I have long wondered whether propositions, too, are opiates. Do they not serve as a shield against the psychic “press” of knowledge, of awareness of substance – especially of bodiless substance and power? “Mysterium tremens” is not just a reaction to Divinity: it is the human experience of knowledge in general. Hence: ” … that Bridge of Dread/ Where knowledge but increases vertigo.”

Becoming Christian – that is, believing for real and becoming real – is not pleasant. Peaceful, finally, and ultimately beautiful, yes indeed. But not nice. We should never have thought so. We should never have said so. We make belief and becoming sound like the ultima at an Amway meeting or a hallucinogenic ingress into a holodeck rendering of a Thomas Kinkade “painting of light.”

No: it is the journey of the Magi, rehearsed at every repentance and moment of belief. “Those who pursue me take a twisting lane/ To find themselves immediately alone/ With savage water or unfeeling stone,/ In labyrinths where they must entertain/ Confusion, cripples, tigers, thunder, pain.”

Wise men discover Christ only after they have stared death in the face. Perhaps this is true of all men, not just wise. I am sure, however, that the wise and intelligent are given no excuse for shirking their existential duty. Surely, too, the Christians of “Christianity in its fullness” have no excuse: Orthodoxy (not the plastic film stuff of the bourgeoisie) is the cure of death, and it is thus the way of the Star. It must traverse desert and wend through labyrinth. Most people will not like this trip. We should not be surprised when many are called but few are chosen, when so few show up for the Wedding Banquet.

Auden has his Wise Men represent certain poetical categories. The Positive Scientist discovered that Mother Nature is “just as big a liar, in fact, as we are./ To discover how to be truthful now/ Is the reason I follow this star.”

The Man of Letters came to the understanding that “We anticipate or remember but never are./ To discover how to be living now/ Is the reason I follow this star.”

The Ethicist learned this, to his dismay: “But arriving at the Greatest Good by introspection/ And counting the Greatest Number, left no time for affection,/ Laughter, kisses, squeezing, smiles;/ And I learned why the learned are as despised as they are./ To discover how to be loving now/ Is the reason I follow this star.”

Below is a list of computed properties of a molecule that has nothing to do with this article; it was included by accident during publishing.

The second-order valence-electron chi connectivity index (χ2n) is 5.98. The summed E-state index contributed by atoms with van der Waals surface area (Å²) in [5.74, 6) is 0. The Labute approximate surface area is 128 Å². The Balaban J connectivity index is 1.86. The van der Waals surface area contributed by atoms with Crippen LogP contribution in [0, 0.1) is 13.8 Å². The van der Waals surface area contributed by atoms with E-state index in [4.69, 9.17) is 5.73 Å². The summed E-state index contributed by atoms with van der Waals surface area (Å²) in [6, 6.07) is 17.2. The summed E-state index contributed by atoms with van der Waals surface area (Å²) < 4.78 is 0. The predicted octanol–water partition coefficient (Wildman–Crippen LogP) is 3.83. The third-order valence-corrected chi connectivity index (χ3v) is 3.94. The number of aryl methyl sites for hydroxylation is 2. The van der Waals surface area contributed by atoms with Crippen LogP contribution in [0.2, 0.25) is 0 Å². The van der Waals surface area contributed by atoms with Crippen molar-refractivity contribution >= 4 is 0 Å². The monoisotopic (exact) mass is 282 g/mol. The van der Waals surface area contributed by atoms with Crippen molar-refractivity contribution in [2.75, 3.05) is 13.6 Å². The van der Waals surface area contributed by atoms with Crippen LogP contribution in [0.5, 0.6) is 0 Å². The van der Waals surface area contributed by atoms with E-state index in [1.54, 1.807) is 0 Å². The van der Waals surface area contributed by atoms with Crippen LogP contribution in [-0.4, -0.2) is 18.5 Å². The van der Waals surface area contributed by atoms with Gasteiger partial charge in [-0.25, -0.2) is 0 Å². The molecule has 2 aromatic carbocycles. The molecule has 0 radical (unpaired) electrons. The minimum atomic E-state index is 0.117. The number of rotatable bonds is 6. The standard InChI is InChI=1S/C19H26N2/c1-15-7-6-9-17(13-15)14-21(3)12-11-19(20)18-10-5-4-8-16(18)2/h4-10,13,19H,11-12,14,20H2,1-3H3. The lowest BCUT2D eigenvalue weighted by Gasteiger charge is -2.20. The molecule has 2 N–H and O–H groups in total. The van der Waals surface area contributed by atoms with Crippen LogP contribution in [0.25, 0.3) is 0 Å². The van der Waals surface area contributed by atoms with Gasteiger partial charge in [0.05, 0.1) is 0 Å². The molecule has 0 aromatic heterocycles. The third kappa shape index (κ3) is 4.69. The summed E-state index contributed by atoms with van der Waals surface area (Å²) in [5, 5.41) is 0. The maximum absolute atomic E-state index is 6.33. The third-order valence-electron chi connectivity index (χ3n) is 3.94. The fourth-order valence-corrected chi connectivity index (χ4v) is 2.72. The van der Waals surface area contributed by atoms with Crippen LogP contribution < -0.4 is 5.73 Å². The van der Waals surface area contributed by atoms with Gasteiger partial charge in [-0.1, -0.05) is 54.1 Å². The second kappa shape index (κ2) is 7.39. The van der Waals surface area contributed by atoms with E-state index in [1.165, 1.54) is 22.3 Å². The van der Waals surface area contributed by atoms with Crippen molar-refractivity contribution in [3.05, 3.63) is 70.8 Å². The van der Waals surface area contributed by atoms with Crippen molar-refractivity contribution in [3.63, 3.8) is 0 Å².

To them, the Star replies, as it does to all who want to be Orthodox in the way that transcends suphrosyne:

Descend into the fosse of Tribulation,
Take the cold hand of Terror for a guide;
Below you in its swirling desolation
Hear tortured Horror roaring for a bride:
O do not falter at the last request
But, as the huge deformed head rears to kill,
Answer its craving with a clear I Will;
Then wake, a child in the rose-garden, pressed
Happy and sobbing to your lover’s breast.

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3 thoughts on “Summons of the Star

  1. After reading a bit more elsewhere, and still being impressed by this very heavy poetry, I am baffled in general by this poet’s life and personality. One of the others with whom he was associated, Stephen Spender, has been a favorite poet of mine, based on just a few very special poems that he wrote. But I admit, that lives such as they led were far from what most people, including myself, can relate to. Such is the nature of genius when it enters humanity, to be contrasted with the nature of Jesus when He enters humanity. The one may radiate light for whose eyes alone it was meant, and the Other not only radiates, and for all, but actually IS the Light.

    Again, thanks for sharing this with us, Fr Milovan.

  2. An incredible poem, and an incredible post. This is the best ‘Christmas gift’ I have received this year.

    I have never paid Auden serious attention, but now I am avid to read this great poem which you have brought to our attention.

    A profound ‘thank you’ and prayer for a ‘blessed Nativity’ feast.